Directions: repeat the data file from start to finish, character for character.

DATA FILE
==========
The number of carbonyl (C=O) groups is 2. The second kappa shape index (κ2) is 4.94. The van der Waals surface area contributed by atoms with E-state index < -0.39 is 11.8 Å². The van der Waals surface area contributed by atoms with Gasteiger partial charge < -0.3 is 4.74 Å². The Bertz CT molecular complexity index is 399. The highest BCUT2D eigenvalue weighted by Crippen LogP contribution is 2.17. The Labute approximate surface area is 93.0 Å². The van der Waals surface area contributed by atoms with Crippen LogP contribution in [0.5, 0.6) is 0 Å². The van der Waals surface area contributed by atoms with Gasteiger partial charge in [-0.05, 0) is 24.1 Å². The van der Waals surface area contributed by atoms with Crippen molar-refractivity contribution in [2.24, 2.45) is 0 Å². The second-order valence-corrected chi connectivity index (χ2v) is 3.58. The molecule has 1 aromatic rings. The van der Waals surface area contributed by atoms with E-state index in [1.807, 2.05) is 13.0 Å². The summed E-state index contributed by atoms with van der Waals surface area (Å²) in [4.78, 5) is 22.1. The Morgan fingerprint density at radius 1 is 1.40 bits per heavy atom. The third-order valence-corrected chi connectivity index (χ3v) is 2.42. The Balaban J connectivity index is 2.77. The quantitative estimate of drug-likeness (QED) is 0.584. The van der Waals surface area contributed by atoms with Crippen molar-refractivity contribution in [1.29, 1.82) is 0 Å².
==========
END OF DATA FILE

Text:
The number of carbonyl (C=O) groups is 2. The second kappa shape index (κ2) is 4.94. The van der Waals surface area contributed by atoms with E-state index < -0.39 is 11.8 Å². The van der Waals surface area contributed by atoms with Gasteiger partial charge < -0.3 is 4.74 Å². The Bertz CT molecular complexity index is 399. The highest BCUT2D eigenvalue weighted by Crippen LogP contribution is 2.17. The Labute approximate surface area is 93.0 Å². The van der Waals surface area contributed by atoms with Crippen LogP contribution in [0.5, 0.6) is 0 Å². The van der Waals surface area contributed by atoms with Gasteiger partial charge in [-0.05, 0) is 24.1 Å². The van der Waals surface area contributed by atoms with Crippen molar-refractivity contribution in [2.24, 2.45) is 0 Å². The second-order valence-corrected chi connectivity index (χ2v) is 3.58. The molecule has 1 aromatic rings. The van der Waals surface area contributed by atoms with E-state index in [1.807, 2.05) is 13.0 Å². The summed E-state index contributed by atoms with van der Waals surface area (Å²) in [4.78, 5) is 22.1. The Morgan fingerprint density at radius 1 is 1.40 bits per heavy atom. The third-order valence-corrected chi connectivity index (χ3v) is 2.42. The Balaban J connectivity index is 2.77. The quantitative estimate of drug-likeness (QED) is 0.584. The van der Waals surface area contributed by atoms with Crippen molar-refractivity contribution in [1.29, 1.82) is 0 Å².